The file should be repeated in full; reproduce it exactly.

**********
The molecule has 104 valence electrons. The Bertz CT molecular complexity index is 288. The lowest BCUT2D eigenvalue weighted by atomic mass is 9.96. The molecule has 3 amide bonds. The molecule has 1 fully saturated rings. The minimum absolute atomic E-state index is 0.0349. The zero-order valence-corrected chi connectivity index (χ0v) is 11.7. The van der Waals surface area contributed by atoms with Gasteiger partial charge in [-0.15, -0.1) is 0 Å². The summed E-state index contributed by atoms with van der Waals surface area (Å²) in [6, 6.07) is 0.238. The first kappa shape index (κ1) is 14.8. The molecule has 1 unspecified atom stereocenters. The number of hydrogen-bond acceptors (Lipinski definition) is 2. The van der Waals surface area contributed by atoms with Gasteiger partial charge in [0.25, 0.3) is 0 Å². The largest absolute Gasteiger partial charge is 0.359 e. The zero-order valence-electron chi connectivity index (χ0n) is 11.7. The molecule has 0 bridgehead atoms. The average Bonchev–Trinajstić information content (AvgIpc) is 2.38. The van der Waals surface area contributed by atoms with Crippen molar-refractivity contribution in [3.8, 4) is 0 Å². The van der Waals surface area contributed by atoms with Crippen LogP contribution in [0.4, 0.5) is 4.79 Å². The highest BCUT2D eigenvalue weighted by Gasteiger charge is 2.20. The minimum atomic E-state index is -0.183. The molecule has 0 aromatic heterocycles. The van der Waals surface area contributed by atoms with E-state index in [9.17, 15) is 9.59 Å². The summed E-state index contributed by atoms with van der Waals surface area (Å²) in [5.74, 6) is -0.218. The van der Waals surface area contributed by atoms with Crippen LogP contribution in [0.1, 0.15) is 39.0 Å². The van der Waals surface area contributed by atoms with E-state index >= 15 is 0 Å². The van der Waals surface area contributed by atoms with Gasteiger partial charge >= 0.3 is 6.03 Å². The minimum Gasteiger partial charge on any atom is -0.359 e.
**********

The molecule has 104 valence electrons. The Bertz CT molecular complexity index is 288. The lowest BCUT2D eigenvalue weighted by atomic mass is 9.96. The molecule has 3 amide bonds. The molecule has 1 fully saturated rings. The minimum absolute atomic E-state index is 0.0349. The zero-order valence-corrected chi connectivity index (χ0v) is 11.7. The van der Waals surface area contributed by atoms with Gasteiger partial charge in [-0.15, -0.1) is 0 Å². The summed E-state index contributed by atoms with van der Waals surface area (Å²) in [6, 6.07) is 0.238. The first kappa shape index (κ1) is 14.8. The molecule has 1 unspecified atom stereocenters. The number of hydrogen-bond acceptors (Lipinski definition) is 2. The van der Waals surface area contributed by atoms with Gasteiger partial charge in [0.25, 0.3) is 0 Å². The largest absolute Gasteiger partial charge is 0.359 e. The zero-order valence-electron chi connectivity index (χ0n) is 11.7. The molecule has 0 bridgehead atoms. The average Bonchev–Trinajstić information content (AvgIpc) is 2.38. The van der Waals surface area contributed by atoms with Crippen molar-refractivity contribution in [3.8, 4) is 0 Å². The van der Waals surface area contributed by atoms with Crippen LogP contribution in [0.4, 0.5) is 4.79 Å². The highest BCUT2D eigenvalue weighted by Gasteiger charge is 2.20. The minimum atomic E-state index is -0.183. The molecule has 0 aromatic heterocycles. The van der Waals surface area contributed by atoms with E-state index in [9.17, 15) is 9.59 Å². The summed E-state index contributed by atoms with van der Waals surface area (Å²) in [5.74, 6) is -0.218. The van der Waals surface area contributed by atoms with Crippen LogP contribution in [0.1, 0.15) is 39.0 Å². The van der Waals surface area contributed by atoms with E-state index >= 15 is 0 Å². The van der Waals surface area contributed by atoms with Gasteiger partial charge >= 0.3 is 6.03 Å². The minimum Gasteiger partial charge on any atom is -0.359 e.